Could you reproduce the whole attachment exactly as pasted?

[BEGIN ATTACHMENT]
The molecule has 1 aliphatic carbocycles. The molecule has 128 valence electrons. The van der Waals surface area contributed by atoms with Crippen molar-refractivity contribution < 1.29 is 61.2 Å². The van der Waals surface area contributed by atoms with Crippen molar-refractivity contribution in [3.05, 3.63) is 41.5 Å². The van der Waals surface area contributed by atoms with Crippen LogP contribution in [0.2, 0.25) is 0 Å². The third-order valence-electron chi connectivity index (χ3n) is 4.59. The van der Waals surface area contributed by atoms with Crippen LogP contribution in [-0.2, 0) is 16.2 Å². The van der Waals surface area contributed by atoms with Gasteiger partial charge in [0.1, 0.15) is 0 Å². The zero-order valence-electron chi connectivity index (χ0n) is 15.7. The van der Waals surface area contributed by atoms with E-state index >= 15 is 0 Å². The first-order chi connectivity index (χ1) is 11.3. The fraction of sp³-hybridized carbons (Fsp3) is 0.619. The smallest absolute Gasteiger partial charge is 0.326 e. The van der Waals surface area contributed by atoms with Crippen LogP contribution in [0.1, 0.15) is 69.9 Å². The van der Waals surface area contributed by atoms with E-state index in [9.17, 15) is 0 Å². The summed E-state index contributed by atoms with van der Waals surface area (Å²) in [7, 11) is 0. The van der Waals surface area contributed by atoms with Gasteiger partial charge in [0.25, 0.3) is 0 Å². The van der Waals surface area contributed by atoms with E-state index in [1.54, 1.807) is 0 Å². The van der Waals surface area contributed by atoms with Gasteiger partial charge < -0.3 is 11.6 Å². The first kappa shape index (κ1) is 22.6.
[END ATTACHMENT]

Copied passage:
The molecule has 1 aliphatic carbocycles. The molecule has 128 valence electrons. The van der Waals surface area contributed by atoms with Crippen molar-refractivity contribution < 1.29 is 61.2 Å². The van der Waals surface area contributed by atoms with Crippen molar-refractivity contribution in [3.05, 3.63) is 41.5 Å². The van der Waals surface area contributed by atoms with Crippen LogP contribution in [0.2, 0.25) is 0 Å². The third-order valence-electron chi connectivity index (χ3n) is 4.59. The van der Waals surface area contributed by atoms with Crippen LogP contribution in [-0.2, 0) is 16.2 Å². The van der Waals surface area contributed by atoms with Gasteiger partial charge in [0.1, 0.15) is 0 Å². The zero-order valence-electron chi connectivity index (χ0n) is 15.7. The van der Waals surface area contributed by atoms with E-state index >= 15 is 0 Å². The first-order chi connectivity index (χ1) is 11.3. The fraction of sp³-hybridized carbons (Fsp3) is 0.619. The smallest absolute Gasteiger partial charge is 0.326 e. The van der Waals surface area contributed by atoms with Crippen LogP contribution in [0.1, 0.15) is 69.9 Å². The van der Waals surface area contributed by atoms with E-state index in [9.17, 15) is 0 Å². The summed E-state index contributed by atoms with van der Waals surface area (Å²) in [7, 11) is 0. The van der Waals surface area contributed by atoms with Gasteiger partial charge in [0.25, 0.3) is 0 Å². The van der Waals surface area contributed by atoms with E-state index in [1.54, 1.807) is 0 Å². The van der Waals surface area contributed by atoms with Gasteiger partial charge < -0.3 is 11.6 Å². The first kappa shape index (κ1) is 22.6.